With Valentine’s Day around the corner, these little books are such a joy to give and receive. (And in case my Hubby is reading this – so are diamonds!)

, , , , , , , , ,

My first Annie Sloan chalk paint piece

As soon as I got home from the workshop, I bought myself some Annie Sloan chalk paint from my 2 local stockiest – On a Whim in Lucketss, VA and The Empty Nest, located inside Fox Den Antiques in Warrenton, VA. I purchased a quart of Duck Egg Blue, French Linen and Old White. I also grabbed a sample container of Paris Grey. My bounty was not complete without a can of clear wax and dark wax.

Later, I headed to Lowe’s and purchased natural bristle brushes (for painting), lint-free wiping cloths (for wiping away excess wax), sandpaper (for distressing), mineral spirits (for cleaning the wax brushes – soap & water cleans the paint brushes), and a drop cloth (to preserve the floor in my husband’s man cave, a.k.a. the garage).

With all that loot, I was ready to begin painting. My first piece was this box I found at a local consignment shop. I purchased it with the intention of painting it, as I love the shape of the box, but am not fond of the sunflower and checkerboard design. It isn’t the best quality – a little beat up, but kind of cute, right?

So, the first thing I did was give the exterior a coat of Old White. I slapped it on, as Annie directs, in every which way.  When it dried, I then painted the inside Duck Egg Blue. Already I discovered my first mistake – I should have painted the inside first. It was quite difficult to paint inside (as the little doors do not come off), and not get paint on some of the newly painted white parts. And – I need to invest in a smaller, artist-type paint brush for little areas like the strip of wood down the middle. But, after this struggle, it got much easier.
I let it dry and gave the exterior a coat of French Linen. Waited a short bit, and then it was ready to wax. I started with the clear wax over the entire thing – inside and out. After I applied it with the wax brush, I used my cloths to rub it in, and remove any excess. It felt smooth and dry to the touch.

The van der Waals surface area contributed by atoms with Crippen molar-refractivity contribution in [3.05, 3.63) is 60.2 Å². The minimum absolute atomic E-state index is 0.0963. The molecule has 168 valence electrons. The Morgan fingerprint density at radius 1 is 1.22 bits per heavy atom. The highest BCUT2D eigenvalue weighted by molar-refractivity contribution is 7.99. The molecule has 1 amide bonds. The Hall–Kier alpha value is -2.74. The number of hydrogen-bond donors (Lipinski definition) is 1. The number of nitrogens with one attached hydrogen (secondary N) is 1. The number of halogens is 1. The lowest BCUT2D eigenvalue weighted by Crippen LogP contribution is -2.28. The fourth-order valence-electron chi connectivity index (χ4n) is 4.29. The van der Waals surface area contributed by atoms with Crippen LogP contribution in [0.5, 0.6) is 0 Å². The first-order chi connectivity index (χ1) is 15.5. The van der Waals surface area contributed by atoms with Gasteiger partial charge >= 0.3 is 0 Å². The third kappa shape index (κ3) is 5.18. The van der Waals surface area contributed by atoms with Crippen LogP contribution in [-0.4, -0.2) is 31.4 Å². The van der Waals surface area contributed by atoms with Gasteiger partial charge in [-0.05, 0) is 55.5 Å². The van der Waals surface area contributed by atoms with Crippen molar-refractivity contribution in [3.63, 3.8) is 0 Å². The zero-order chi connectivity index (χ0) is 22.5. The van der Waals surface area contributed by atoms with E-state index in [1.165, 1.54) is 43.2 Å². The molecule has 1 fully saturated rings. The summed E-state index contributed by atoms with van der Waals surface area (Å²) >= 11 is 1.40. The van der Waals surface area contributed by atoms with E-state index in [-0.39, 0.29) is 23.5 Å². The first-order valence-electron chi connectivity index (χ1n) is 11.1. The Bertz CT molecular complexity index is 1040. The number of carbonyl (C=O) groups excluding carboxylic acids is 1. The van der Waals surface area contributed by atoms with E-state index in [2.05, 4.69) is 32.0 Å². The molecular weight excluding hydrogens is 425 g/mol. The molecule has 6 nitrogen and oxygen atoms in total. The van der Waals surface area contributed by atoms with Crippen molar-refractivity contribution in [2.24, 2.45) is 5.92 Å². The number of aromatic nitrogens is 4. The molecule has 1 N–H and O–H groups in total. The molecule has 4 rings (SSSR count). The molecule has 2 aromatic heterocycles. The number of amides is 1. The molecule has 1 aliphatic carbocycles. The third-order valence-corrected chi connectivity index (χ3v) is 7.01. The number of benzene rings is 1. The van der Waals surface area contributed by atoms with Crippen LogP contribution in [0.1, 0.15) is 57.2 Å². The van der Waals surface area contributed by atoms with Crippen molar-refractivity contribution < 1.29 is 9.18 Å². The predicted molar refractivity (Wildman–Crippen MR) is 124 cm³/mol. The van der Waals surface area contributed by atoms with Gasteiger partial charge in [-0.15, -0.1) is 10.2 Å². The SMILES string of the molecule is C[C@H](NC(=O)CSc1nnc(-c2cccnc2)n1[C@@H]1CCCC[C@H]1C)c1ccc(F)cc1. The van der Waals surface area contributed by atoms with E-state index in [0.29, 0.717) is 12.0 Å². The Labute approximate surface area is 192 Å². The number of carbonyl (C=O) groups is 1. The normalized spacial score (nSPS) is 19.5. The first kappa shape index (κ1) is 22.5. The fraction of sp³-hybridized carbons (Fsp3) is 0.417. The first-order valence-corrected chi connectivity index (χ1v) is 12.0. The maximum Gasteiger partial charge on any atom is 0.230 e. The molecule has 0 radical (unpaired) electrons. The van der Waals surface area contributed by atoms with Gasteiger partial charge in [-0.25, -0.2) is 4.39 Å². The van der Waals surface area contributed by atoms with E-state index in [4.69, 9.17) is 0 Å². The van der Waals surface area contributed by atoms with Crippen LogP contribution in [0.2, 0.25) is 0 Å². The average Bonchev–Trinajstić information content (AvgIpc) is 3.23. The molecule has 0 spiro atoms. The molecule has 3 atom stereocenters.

Next, I got out course sand paper, and distressed it on all sides. Since this piece was a bit rough to begin with, I decided to give it a lot of distressing, and really age it. So, the next step was to apply dark wax, so it could seep into those distressed areas and imperfections. After I rubbed off the excess (which you coincidentally do with the clear wax – pretty nifty trick!), I again gave it a final coating of clear wax. Then I lightly buffed it.
Here’s the transformed box:
I’m not sure where I will keep this little bugger yet in my house. And to be honest, there’s not a whole lot of little things I have to display inside. This might make a good piece hung on the wall with thimbles inside or something else of that little nature. Any other ideas? Feel free to share!

, , , , , , , , , , , , , , ,

Beautiful furniture on display at the workshop

Before I get down to the nitty-gritty of what I learned, I wanted to share images I took of the furniture that was on display at the workshop. It was held at The National Conference Center, and these pieces were displayed in one of their lobbies. I eagerly snapped shots, but should have taken notes on who did each piece – so for that I apologize in advance to the person who did the first piece below.

This was by far my favorite piece in the room. Look at her French loveliness! Oh how I hope to find a deal on something like this one day. Well, this or an amazing hutch.

Here’s some more beauties…The yellow dresser was done by the girls at Hue-ol-ogy.

This lovely chair and hutch were painted by Amy from Gallery on Third. Even the fabric was painted using a stencil on a drop cloth material! She said she just couldn’t find a fabric she liked, so she created her own! Ingenious!

These little tables and armoire were painted by Celeste at On a Whim (in Lucketts for all you Northern VA friends!) I am so in LOVE with the duck egg blue color!

I could totally see this contemporary color combination in my front living room! Love the Emperor’s Silk Red with the black and white fabric! This was done by Terry at Budget Redesign.

Here’s a closeup showing you the distressing detail of another one of my favorite pieces from
BB Home. Love!

And finally, here’s a folksy-fun piece painted by Janet from another local Northern Virginia ASCP stockiest, The Empty Nest.